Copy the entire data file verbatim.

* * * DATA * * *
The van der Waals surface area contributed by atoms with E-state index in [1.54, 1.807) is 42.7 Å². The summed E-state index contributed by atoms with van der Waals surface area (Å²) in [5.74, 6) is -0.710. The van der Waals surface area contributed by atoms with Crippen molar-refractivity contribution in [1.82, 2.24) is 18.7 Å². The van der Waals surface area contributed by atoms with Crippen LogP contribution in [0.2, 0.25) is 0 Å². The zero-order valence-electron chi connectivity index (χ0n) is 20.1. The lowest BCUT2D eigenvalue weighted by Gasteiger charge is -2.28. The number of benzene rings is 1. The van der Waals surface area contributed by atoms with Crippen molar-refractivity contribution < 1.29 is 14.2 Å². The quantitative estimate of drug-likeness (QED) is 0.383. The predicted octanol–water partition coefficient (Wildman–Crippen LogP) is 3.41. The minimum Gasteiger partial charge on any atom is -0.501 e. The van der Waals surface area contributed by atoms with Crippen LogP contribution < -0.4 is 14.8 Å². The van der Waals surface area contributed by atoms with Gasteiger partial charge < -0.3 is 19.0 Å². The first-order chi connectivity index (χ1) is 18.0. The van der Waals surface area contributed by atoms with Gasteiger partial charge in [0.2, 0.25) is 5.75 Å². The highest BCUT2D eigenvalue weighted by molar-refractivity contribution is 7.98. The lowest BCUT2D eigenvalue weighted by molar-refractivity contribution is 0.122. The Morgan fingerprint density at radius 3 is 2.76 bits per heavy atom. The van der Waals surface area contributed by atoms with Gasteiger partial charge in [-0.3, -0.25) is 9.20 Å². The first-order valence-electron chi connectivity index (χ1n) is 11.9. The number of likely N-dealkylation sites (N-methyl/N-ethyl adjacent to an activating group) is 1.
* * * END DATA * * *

The van der Waals surface area contributed by atoms with E-state index in [1.54, 1.807) is 42.7 Å². The summed E-state index contributed by atoms with van der Waals surface area (Å²) in [5.74, 6) is -0.710. The van der Waals surface area contributed by atoms with Crippen molar-refractivity contribution in [1.82, 2.24) is 18.7 Å². The van der Waals surface area contributed by atoms with Crippen LogP contribution in [0.2, 0.25) is 0 Å². The zero-order valence-electron chi connectivity index (χ0n) is 20.1. The lowest BCUT2D eigenvalue weighted by Gasteiger charge is -2.28. The number of benzene rings is 1. The van der Waals surface area contributed by atoms with Crippen molar-refractivity contribution < 1.29 is 14.2 Å². The quantitative estimate of drug-likeness (QED) is 0.383. The predicted octanol–water partition coefficient (Wildman–Crippen LogP) is 3.41. The minimum Gasteiger partial charge on any atom is -0.501 e. The van der Waals surface area contributed by atoms with Crippen LogP contribution < -0.4 is 14.8 Å². The van der Waals surface area contributed by atoms with Gasteiger partial charge < -0.3 is 19.0 Å². The first-order chi connectivity index (χ1) is 18.0. The van der Waals surface area contributed by atoms with Gasteiger partial charge in [0.2, 0.25) is 5.75 Å². The highest BCUT2D eigenvalue weighted by molar-refractivity contribution is 7.98. The lowest BCUT2D eigenvalue weighted by molar-refractivity contribution is 0.122. The Morgan fingerprint density at radius 3 is 2.76 bits per heavy atom. The van der Waals surface area contributed by atoms with Gasteiger partial charge in [-0.3, -0.25) is 9.20 Å². The first-order valence-electron chi connectivity index (χ1n) is 11.9. The number of likely N-dealkylation sites (N-methyl/N-ethyl adjacent to an activating group) is 1.